This was a crossroads in Frizzell's career, because unlike a tenure-track position, the research scientist job wouldn't allow her to run her own lab, with job security, her own students, and a good salary. She applied for and received an ADA Junior Faculty Award, which provides support for postdoctoral fellows or scientists just starting out. This grant gave her the resources to start gathering data to publish in peer-reviewed journals, establishing her as a scientist with potential and helping her successfully apply for a tenure-track position.
In these research papers, Frizzell describes a process called succination, in which succinate—a byproduct of metabolism—gets stuck to important protein molecules, gumming up the works. "This modification is interesting because, unlike other modifications, this one is permanent," she says. "Nothing can take it off, so it accumulates at high levels and may cause damage." Succination seems to occur more frequently in the context of diabetes, and this abnormal reaction, Frizzell hypothesizes, may be responsible for certain diabetes complications.
The ADA grant "has been invaluable for my career," Frizzell says. These types of awards show that you stood out from a bunch of other people. "People have faith that you are going to continue to succeed." Frizzell hopes the studies this grant supports will give her enough experience to apply for and win NIH grants.
ADA Research Grant Program: Proven Producers
Robert Henry, MD
Professor, Division of Endocrinology and Metabolism, University of California–San Diego School of Medicine
Henry started as a physician treating patients but began doing research in endocrinology soon after medical school. Before the 1970s, "we didn't know anything about [diabetes]. There wasn't a lot of information," he says. "In the beginning, I did a lot of nutrition and dietary therapy and looked at how lifestyle makes a difference."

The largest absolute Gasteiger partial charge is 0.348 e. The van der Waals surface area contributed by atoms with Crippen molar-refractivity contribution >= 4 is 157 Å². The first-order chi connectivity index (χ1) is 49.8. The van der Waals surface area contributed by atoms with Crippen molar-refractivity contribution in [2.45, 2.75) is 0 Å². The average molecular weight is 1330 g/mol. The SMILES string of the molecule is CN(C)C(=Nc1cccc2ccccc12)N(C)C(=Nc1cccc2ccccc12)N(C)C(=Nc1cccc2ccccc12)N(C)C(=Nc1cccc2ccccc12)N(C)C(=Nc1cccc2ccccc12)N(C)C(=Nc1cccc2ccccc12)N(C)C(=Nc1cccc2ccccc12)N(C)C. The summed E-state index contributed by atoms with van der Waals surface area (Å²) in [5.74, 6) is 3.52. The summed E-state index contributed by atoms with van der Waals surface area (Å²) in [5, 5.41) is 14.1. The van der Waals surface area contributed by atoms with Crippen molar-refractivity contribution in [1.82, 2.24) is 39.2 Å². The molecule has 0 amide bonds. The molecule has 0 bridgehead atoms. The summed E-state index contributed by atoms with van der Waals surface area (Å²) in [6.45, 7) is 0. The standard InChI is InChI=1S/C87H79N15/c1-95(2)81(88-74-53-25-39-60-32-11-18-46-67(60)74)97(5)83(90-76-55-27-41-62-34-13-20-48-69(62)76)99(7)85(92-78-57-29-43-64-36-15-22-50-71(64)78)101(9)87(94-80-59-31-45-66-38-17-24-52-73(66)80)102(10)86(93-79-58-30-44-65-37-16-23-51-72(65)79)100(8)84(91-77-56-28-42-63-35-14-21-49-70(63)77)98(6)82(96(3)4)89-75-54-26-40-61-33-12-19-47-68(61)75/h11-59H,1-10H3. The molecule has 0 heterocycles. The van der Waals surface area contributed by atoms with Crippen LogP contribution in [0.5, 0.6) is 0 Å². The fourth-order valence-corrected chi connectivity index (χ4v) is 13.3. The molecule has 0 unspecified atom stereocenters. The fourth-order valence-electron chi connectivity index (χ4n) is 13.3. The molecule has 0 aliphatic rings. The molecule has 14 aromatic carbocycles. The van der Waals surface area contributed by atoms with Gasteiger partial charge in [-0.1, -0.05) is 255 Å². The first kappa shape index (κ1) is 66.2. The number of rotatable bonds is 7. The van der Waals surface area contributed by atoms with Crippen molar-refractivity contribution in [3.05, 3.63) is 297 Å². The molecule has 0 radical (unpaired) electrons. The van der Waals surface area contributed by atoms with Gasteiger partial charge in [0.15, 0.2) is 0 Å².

Early in his career, he won a Research Award from the ADA, so he could start studying diabetes on a deeper level. "I'm not sure I would have been able to continue as a researcher without the grant of the ADA. … That gave me a real big springboard," he says. "Without grant money, you can't do research." Henry went on to receive a series of important NIH grants.
In his long career, which has included serving as the ADA's president for medicine and science, Henry has made many significant contributions to the diabetes field. "I'm very interested in what comes out of muscle and what comes out of fat," he says. These molecules act as signals for the rest of the body, he says; some may be harmful and some may be good. "We have discovered hundreds of hormones that are released," he says. "The big question is which are important." He continues to seek new answers.
George King, MD
Professor of Medicine, Harvard Medical School
"I've been involved in research projects ever since high school," says King, when he got a summer fellowship and studied an enzyme involved in heart attacks. While in medical school, King spent a year doing basic research on gout, a metabolic disease. During his residency, King switched his focus to diabetes and never looked back. He applied for and received an ADA grant when he was 31 years old. "Getting the grant was huge. From that, we collected preliminary data," he says, "and then got an NIH grant a year later." King, who is director of research at the Joslin Diabetes Center, has had NIH funding ever since.
Some of King's research involves studying people who are complication-free after living with type 1 diabetes for 50 or more years. "Then we can compare people who develop eye and kidney disease with those who don't," he says. He hopes to find biological molecules that can protect people with diabetes from developing complications and use that information to help create new medications.
Though he's been studying diabetes for decades, King still has a special place in his heart for the kind of ADA grant that launched his career. "It entices people to go into diabetes research," King says. "If you can turn that into additional grants, then you can stay in diabetes research." And the more smart people there are in diabetes research, the sooner they can find a cure.